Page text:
The program for the first meeting consisted of four half-day sessions: (1) one half day for the discussion of giant cell tumors, (2) the second half day for discussion of Ewing’s sarcoma, (3) the third half day for discussion of osteosarcoma, and (4) the fourth half day for miscellaneous topics, including a discussion of pelvic tumor resections and reconstructions and pathologic fractures.
From the very first discussion on benign giant cell tumors, the character of the society’s lively debates became apparent. Among the 16 participants, there was no single agreement on how to manage these tumors. While at least one individual felt that all giant cell tumors should be resected, others advocated curettage and cancelleous bone graphs and another group discussed the role of resection and reconstruction with allografts or autograph fibula. Ralph Marcove, in particular, called for cryosurgery after curettage and bone graft, although his presentation was constantly interrupted by questions. The constant disruptions during Marcove’s presentation, however, left a mark: Marcove left the meeting frustrated after his talk, and boarded a plane back to New York City at the end of the first day. Although the group did not agree on a single course of treatment for giant cell tumors, the very first day of the meeting reached a valuable conclusion: that care for each case should be decided upon and managed individually.
During the second session of the meeting, the session on Ewing’s sarcoma invited considerable discussion of emerging treatment modalities: chemotherapy, radiation therapy, and surgery. Chemotherapy was also extensively discussed during the third session, which focused on osteosarcoma. Appropriately, this session on osteosarcoma and chemotherapy included a presentation by Norman Jaffe, who was then a pediatric oncologist at the Boston Children’s Hospital. However, orthopaedic oncology as a field was also constrained by the technologies of medical imaging at that time, which did not provide clinicians with axial imaging or high-definition bone scans. As a result, discussions on how to treat osteosarcoma mostly centered on the extent of amputation. Dempsey Springfield, for instance, presented on the difficult choices that orthopaedic surgeons and their patients must make in cases of distal femoral osteosarcoma: disarticulation at the hip joint versus above-knee amputations. Overall, the group as a whole agreed that hip disarticulations were not needed unless skip metastases were evident on either plain films or bone scans. The last half-day sessions, labeled “miscellaneous,” brought out discussions of two complex subjects: pelvic tumor surgery and management of pathologic fractures.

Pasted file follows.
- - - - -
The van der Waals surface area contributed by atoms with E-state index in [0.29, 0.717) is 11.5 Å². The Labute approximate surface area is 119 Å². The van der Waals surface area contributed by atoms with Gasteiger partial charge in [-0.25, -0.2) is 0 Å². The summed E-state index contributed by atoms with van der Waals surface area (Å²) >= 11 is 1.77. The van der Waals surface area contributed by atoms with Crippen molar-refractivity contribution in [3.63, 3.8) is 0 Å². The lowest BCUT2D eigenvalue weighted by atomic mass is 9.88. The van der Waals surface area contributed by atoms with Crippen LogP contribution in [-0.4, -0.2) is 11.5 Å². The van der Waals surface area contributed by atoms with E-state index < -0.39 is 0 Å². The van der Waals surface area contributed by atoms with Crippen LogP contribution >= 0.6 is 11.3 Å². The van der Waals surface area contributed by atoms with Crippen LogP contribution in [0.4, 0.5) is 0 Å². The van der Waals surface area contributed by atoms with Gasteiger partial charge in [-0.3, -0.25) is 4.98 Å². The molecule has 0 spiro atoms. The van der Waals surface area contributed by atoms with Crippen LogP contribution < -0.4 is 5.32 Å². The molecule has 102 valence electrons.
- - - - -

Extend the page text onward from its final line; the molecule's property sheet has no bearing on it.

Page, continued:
At the end of the meeting, Henry Mankin hosted a dinner for MSTS attendees at the Harvard Club. At this dinner, the group agreed that they should all continue to meet annually, but they would need to wait before committing to a formal organization. This first meeting, however, was remarkable enough to establish a tradition: the vigorous and at times aggressive exchange of ideas, which gave rise to the society’s nickname, “The Piranha Club.” After John Murray came up with the nickname, Franklin Sim contributed to the design of the blue slide with the orange piranha above, which listed William Fisher Enneking – also a well-known competitive fisher – in addition to the 16 participants of the first MSTS meeting. While the term “Piranha Club” was also used in jest, it reflected the spirit of the initial meeting: the intense questioning and debates enabled the free exchange of ideas and innovations that continues to characterize the society today.